The following steps were carried out in data analysis:
Finding out each of the relevant components of spending:
Supply-side public spending on public facilities per hospitalisation: This was the government expenditure on inputs in public facilities for providing inpatient care, funded through supply-side budget. In the public facilities of the state, the account books of expenditure from supply-side budget were maintained separately from other sources of funds like user fees or insurance claims.
The expenditure on supply-side budget was calculated using the following data and methods:
In the facility survey, data was collected from the accounts-officers regarding the annual recurring expenditure done by facility by using the supply-side budgets during January–December 2019.
There were drugs and supplies received by facilities in kind from the state headquarters and expenditure on them was funded by the supply-side line-item budget. Data on the quantities of various types of drugs and supplies utilized (during January–December 2019) after being received in kind were collected from the facility stock-books and their valuation was carried out using price lists available from the state department.
Costs of capital items like land, building and equipment were annualized. Cost of land was taken at current open market prices. Land was discounted at 7% per annum, considering the common market cost of borrowing capital in India was around 7%. Expenditure on buildings was discounted at 11% and equipments at 27%. Similar methods have been used to annualize capital costs in earlier studies in India [11,12,13].
The above expenditures were classified into five major heads:
Human resources: staff salaries and training
Infrastructure (annualised capital expenditure): land, building, equipments
Materials and supplies: medicines, diagnostic consumables and supplies, other consumables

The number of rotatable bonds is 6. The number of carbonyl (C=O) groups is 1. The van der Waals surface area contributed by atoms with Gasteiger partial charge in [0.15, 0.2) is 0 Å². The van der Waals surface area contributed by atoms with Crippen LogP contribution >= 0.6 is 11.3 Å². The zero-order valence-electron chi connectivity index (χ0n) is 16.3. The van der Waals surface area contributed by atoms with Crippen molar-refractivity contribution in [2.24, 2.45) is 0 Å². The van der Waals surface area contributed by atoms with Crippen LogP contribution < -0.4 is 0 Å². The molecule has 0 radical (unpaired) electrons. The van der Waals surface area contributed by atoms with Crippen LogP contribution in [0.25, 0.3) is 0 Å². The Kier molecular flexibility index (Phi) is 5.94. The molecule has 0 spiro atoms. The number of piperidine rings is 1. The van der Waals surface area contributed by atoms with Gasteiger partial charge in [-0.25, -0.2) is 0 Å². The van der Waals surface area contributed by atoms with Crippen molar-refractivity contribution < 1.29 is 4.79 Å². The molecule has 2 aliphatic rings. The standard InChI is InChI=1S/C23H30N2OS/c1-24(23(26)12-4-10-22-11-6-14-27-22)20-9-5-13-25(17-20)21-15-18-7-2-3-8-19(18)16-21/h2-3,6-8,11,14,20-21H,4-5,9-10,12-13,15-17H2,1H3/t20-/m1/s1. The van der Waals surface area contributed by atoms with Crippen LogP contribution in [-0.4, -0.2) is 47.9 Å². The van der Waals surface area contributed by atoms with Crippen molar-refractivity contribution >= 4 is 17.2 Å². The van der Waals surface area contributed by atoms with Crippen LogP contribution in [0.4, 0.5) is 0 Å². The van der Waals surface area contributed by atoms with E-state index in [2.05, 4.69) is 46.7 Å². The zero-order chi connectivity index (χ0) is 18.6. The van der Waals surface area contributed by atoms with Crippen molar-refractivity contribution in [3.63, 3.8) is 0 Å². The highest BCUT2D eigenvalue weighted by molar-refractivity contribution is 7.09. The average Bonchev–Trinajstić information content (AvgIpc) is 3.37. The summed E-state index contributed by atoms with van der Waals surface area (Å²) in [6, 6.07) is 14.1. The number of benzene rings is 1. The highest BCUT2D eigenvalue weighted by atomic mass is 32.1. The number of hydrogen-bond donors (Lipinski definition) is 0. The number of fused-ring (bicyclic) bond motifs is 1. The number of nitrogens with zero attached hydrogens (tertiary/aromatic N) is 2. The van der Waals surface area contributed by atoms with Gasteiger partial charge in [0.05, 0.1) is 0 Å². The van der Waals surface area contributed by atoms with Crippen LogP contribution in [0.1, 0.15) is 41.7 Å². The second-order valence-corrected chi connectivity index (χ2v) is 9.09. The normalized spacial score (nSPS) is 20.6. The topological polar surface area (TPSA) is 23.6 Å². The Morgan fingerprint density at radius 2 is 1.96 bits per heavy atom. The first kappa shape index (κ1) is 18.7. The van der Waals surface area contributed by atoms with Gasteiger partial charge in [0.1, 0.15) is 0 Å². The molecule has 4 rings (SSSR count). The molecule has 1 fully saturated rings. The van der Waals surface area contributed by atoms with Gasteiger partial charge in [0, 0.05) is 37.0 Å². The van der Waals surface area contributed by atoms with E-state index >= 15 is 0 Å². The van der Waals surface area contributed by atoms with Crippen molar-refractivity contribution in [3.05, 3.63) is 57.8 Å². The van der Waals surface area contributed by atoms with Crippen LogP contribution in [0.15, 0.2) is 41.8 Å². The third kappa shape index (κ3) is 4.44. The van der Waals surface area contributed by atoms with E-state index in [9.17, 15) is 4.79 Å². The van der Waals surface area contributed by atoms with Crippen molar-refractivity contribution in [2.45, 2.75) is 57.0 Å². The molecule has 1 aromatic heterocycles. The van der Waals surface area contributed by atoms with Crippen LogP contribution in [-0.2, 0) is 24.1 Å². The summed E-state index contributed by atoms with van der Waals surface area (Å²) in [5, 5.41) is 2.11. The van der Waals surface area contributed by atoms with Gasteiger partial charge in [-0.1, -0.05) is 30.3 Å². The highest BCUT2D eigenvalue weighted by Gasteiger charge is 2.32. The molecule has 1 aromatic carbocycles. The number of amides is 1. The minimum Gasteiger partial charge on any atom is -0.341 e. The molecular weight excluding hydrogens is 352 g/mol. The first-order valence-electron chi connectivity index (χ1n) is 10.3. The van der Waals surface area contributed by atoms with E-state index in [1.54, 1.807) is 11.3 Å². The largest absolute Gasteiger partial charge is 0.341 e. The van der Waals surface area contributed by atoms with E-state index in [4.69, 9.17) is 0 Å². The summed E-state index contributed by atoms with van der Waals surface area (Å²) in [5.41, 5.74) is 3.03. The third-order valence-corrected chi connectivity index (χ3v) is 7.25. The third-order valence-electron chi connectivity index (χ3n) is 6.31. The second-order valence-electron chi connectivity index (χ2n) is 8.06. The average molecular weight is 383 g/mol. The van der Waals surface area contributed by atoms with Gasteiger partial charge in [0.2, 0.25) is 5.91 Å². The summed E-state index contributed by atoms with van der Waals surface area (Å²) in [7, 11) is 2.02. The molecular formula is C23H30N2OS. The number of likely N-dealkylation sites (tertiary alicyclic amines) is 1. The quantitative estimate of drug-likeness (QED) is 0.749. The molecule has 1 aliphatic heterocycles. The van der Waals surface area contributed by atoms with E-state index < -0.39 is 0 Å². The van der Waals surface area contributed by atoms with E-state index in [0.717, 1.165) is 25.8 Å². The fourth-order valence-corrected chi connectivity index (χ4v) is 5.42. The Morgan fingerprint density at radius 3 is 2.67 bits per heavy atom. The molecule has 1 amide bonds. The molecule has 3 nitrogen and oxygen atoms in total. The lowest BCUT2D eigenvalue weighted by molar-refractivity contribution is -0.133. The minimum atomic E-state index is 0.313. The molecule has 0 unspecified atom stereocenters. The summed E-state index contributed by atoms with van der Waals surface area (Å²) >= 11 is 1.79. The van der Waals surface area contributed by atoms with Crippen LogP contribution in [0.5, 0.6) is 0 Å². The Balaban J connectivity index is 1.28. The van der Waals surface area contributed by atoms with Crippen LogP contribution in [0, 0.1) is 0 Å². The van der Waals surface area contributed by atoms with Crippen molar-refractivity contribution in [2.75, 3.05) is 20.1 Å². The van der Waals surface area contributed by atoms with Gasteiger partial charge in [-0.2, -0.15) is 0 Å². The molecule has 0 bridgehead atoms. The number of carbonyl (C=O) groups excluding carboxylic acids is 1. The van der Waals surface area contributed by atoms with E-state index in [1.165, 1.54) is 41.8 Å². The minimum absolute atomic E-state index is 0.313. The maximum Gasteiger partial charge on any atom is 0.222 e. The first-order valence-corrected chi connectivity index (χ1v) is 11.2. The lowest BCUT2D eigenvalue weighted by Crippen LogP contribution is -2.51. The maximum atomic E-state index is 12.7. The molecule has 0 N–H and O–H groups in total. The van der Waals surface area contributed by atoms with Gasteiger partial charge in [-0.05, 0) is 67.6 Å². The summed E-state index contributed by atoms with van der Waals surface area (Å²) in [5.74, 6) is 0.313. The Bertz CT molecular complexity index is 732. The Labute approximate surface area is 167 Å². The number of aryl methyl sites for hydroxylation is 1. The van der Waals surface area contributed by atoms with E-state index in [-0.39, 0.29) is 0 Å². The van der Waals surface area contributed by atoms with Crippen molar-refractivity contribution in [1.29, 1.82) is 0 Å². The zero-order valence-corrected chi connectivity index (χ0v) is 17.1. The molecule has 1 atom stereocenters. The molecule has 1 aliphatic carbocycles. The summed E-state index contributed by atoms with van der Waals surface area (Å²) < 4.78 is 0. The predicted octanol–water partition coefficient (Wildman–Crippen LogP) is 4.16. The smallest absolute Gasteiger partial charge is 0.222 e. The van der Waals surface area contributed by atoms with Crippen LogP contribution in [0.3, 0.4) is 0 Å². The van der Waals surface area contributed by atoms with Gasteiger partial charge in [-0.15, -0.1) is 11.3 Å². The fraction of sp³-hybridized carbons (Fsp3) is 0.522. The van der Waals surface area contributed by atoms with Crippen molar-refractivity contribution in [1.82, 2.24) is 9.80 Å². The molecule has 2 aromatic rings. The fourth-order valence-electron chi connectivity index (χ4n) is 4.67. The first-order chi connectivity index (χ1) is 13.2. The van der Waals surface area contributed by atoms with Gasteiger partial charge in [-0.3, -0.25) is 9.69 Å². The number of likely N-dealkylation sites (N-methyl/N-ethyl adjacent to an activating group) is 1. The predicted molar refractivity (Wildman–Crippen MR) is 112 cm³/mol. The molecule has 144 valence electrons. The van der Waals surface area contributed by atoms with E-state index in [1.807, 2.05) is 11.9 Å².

Utilities: laundry, inpatient meals, electricity, telephone bills, stationery, contingency and housekeeping, ambulance running cost, travel, outreach camps
Maintenance: building maintenance, equipment maintenance
In public facilities, most of the staff and infrastructure were deployed for multiple functions like outpatient care, inpatient care and non-clinical activities. Counting the expenditure directly for inpatient care alone was not possible in this context. An apportioning strategy was applied to attribute the costs to inpatient care. The total of the above expenditures was apportioned to inpatient care based on the proportion of working time spent by the facility’s staff on inpatient care and related services.
The staff from each cadre were interviewed to find the average proportion of time spent by that cadre on their three kinds of functions: outpatient care, inpatient care and the non-clinical activities. As done in other studies, the above information on time use was collected for one week period . The proportion of time spent by each cadre on inpatient care was weighted with the share of that cadre in total salary bill of sampled facilities of a type. The above proportions were added for all the cadres to get the combined share of time on inpatient care for a facility-type. This method of apportioning the total cost of a hospital to a specific function (e.g. inpatient care) has been used by some studies in India [4, 11]. Human resources constitute the biggest part of expenditure in health facilities in India [4, 11].
The per-episode average expenditure was computed by dividing the total annual government expenditure on inpatient care by the annual number of hospitalisation episodes.
Demand-side public spending through PFHI per episode of hospitalisation: This was the government expenditure through the PFHI schemes i.e. the amount paid to hospitals in form of claims for hospitalisations under PFHI. This data was available episode-wise from the household survey. In Chhattisgarh, private and public facilities were empanelled under PFHI and the same benefits package and prices were applicable for both. The average spending per episode was calculated over the total episodes.